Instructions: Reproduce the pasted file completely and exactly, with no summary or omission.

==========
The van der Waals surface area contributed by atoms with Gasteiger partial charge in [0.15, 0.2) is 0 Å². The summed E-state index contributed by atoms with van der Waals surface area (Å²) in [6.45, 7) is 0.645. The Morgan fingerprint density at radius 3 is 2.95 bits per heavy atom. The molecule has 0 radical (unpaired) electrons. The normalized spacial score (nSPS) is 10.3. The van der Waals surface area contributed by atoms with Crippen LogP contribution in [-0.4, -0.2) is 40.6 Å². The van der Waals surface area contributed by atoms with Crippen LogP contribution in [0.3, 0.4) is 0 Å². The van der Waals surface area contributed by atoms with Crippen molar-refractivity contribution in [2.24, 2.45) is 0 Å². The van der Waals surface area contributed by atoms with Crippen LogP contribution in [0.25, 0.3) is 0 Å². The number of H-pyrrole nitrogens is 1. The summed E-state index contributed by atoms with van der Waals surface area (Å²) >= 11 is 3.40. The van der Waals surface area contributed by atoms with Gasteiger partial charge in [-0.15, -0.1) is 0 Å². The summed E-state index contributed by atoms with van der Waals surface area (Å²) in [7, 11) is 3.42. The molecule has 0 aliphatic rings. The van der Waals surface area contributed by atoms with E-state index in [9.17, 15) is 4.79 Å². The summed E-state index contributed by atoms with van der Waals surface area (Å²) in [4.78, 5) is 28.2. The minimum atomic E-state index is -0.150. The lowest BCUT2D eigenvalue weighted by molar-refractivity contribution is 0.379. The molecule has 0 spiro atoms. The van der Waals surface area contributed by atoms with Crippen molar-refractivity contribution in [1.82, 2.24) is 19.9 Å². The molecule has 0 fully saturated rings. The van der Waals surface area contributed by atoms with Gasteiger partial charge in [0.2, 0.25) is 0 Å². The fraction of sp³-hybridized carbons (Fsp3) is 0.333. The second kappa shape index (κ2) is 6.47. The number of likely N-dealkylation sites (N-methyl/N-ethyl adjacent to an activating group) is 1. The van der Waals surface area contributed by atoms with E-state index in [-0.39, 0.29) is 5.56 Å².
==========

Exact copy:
The van der Waals surface area contributed by atoms with Gasteiger partial charge in [0.15, 0.2) is 0 Å². The summed E-state index contributed by atoms with van der Waals surface area (Å²) in [6.45, 7) is 0.645. The Morgan fingerprint density at radius 3 is 2.95 bits per heavy atom. The molecule has 0 radical (unpaired) electrons. The normalized spacial score (nSPS) is 10.3. The van der Waals surface area contributed by atoms with Crippen LogP contribution in [-0.4, -0.2) is 40.6 Å². The van der Waals surface area contributed by atoms with Crippen LogP contribution in [0.3, 0.4) is 0 Å². The van der Waals surface area contributed by atoms with Crippen molar-refractivity contribution in [2.24, 2.45) is 0 Å². The van der Waals surface area contributed by atoms with Crippen LogP contribution in [0.25, 0.3) is 0 Å². The number of H-pyrrole nitrogens is 1. The summed E-state index contributed by atoms with van der Waals surface area (Å²) >= 11 is 3.40. The van der Waals surface area contributed by atoms with Gasteiger partial charge in [-0.15, -0.1) is 0 Å². The summed E-state index contributed by atoms with van der Waals surface area (Å²) in [7, 11) is 3.42. The molecule has 0 aliphatic rings. The van der Waals surface area contributed by atoms with E-state index in [9.17, 15) is 4.79 Å². The summed E-state index contributed by atoms with van der Waals surface area (Å²) in [4.78, 5) is 28.2. The minimum atomic E-state index is -0.150. The lowest BCUT2D eigenvalue weighted by molar-refractivity contribution is 0.379. The molecule has 0 spiro atoms. The van der Waals surface area contributed by atoms with Crippen molar-refractivity contribution in [1.82, 2.24) is 19.9 Å². The molecule has 0 fully saturated rings. The van der Waals surface area contributed by atoms with Gasteiger partial charge in [0.2, 0.25) is 0 Å². The fraction of sp³-hybridized carbons (Fsp3) is 0.333. The second kappa shape index (κ2) is 6.47. The number of likely N-dealkylation sites (N-methyl/N-ethyl adjacent to an activating group) is 1. The van der Waals surface area contributed by atoms with E-state index in [-0.39, 0.29) is 5.56 Å².